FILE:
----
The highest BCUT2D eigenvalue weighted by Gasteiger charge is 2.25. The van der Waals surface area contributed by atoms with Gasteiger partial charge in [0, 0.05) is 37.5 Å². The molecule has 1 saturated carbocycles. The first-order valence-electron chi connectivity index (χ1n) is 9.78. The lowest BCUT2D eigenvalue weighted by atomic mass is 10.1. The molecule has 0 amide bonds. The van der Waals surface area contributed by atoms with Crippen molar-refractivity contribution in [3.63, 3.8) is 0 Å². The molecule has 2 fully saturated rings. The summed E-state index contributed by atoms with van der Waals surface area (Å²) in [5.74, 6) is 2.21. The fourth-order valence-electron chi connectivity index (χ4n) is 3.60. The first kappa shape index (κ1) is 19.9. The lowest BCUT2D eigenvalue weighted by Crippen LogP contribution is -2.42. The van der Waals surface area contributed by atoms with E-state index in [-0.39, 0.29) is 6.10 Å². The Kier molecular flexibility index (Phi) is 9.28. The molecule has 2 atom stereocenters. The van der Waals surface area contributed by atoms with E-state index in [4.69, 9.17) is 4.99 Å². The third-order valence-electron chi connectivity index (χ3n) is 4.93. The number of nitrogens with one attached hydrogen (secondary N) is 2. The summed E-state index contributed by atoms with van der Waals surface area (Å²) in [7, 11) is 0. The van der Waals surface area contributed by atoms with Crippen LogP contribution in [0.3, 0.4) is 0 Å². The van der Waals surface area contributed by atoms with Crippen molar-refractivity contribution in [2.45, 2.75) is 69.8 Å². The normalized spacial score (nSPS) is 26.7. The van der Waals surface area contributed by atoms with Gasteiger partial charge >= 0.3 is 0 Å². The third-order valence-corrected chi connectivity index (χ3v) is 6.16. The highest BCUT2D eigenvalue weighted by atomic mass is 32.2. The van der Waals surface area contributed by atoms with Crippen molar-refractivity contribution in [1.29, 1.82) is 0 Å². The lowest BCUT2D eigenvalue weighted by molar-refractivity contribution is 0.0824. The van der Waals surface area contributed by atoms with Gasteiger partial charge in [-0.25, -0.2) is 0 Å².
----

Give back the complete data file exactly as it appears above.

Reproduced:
The highest BCUT2D eigenvalue weighted by Gasteiger charge is 2.25. The van der Waals surface area contributed by atoms with Gasteiger partial charge in [0, 0.05) is 37.5 Å². The molecule has 1 saturated carbocycles. The first-order valence-electron chi connectivity index (χ1n) is 9.78. The lowest BCUT2D eigenvalue weighted by atomic mass is 10.1. The molecule has 0 amide bonds. The van der Waals surface area contributed by atoms with Crippen molar-refractivity contribution in [3.63, 3.8) is 0 Å². The molecule has 2 fully saturated rings. The summed E-state index contributed by atoms with van der Waals surface area (Å²) in [5.74, 6) is 2.21. The fourth-order valence-electron chi connectivity index (χ4n) is 3.60. The first kappa shape index (κ1) is 19.9. The lowest BCUT2D eigenvalue weighted by Crippen LogP contribution is -2.42. The van der Waals surface area contributed by atoms with E-state index in [-0.39, 0.29) is 6.10 Å². The Kier molecular flexibility index (Phi) is 9.28. The molecule has 2 atom stereocenters. The van der Waals surface area contributed by atoms with E-state index in [4.69, 9.17) is 4.99 Å². The third-order valence-electron chi connectivity index (χ3n) is 4.93. The number of nitrogens with one attached hydrogen (secondary N) is 2. The summed E-state index contributed by atoms with van der Waals surface area (Å²) in [7, 11) is 0. The van der Waals surface area contributed by atoms with Crippen LogP contribution in [0.3, 0.4) is 0 Å². The van der Waals surface area contributed by atoms with Crippen molar-refractivity contribution in [2.45, 2.75) is 69.8 Å². The normalized spacial score (nSPS) is 26.7. The van der Waals surface area contributed by atoms with Gasteiger partial charge >= 0.3 is 0 Å². The third-order valence-corrected chi connectivity index (χ3v) is 6.16. The highest BCUT2D eigenvalue weighted by atomic mass is 32.2. The van der Waals surface area contributed by atoms with Crippen molar-refractivity contribution in [1.29, 1.82) is 0 Å². The lowest BCUT2D eigenvalue weighted by molar-refractivity contribution is 0.0824. The van der Waals surface area contributed by atoms with Gasteiger partial charge in [-0.25, -0.2) is 0 Å².